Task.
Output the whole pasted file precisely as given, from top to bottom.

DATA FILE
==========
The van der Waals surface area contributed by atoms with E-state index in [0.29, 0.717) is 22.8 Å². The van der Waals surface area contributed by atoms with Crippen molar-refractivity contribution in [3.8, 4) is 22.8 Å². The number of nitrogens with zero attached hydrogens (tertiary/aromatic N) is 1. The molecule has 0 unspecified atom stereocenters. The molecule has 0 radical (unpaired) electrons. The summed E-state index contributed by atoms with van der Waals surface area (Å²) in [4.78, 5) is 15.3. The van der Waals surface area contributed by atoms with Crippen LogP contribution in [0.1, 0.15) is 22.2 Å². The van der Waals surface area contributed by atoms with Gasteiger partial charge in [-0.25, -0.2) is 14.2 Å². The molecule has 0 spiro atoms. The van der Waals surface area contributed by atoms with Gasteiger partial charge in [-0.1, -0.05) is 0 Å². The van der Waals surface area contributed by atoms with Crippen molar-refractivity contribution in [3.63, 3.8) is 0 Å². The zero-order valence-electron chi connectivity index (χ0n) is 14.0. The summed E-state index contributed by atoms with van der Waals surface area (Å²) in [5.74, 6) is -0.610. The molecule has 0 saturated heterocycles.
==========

The van der Waals surface area contributed by atoms with E-state index in [0.29, 0.717) is 22.8 Å². The van der Waals surface area contributed by atoms with Crippen molar-refractivity contribution in [3.8, 4) is 22.8 Å². The number of nitrogens with zero attached hydrogens (tertiary/aromatic N) is 1. The molecule has 0 unspecified atom stereocenters. The molecule has 0 radical (unpaired) electrons. The summed E-state index contributed by atoms with van der Waals surface area (Å²) in [4.78, 5) is 15.3. The van der Waals surface area contributed by atoms with Crippen LogP contribution in [0.1, 0.15) is 22.2 Å². The van der Waals surface area contributed by atoms with Gasteiger partial charge in [-0.25, -0.2) is 14.2 Å². The molecule has 0 spiro atoms. The van der Waals surface area contributed by atoms with Gasteiger partial charge in [-0.1, -0.05) is 0 Å². The van der Waals surface area contributed by atoms with Crippen molar-refractivity contribution in [3.63, 3.8) is 0 Å². The zero-order valence-electron chi connectivity index (χ0n) is 14.0. The summed E-state index contributed by atoms with van der Waals surface area (Å²) in [5.74, 6) is -0.610. The molecule has 0 saturated heterocycles.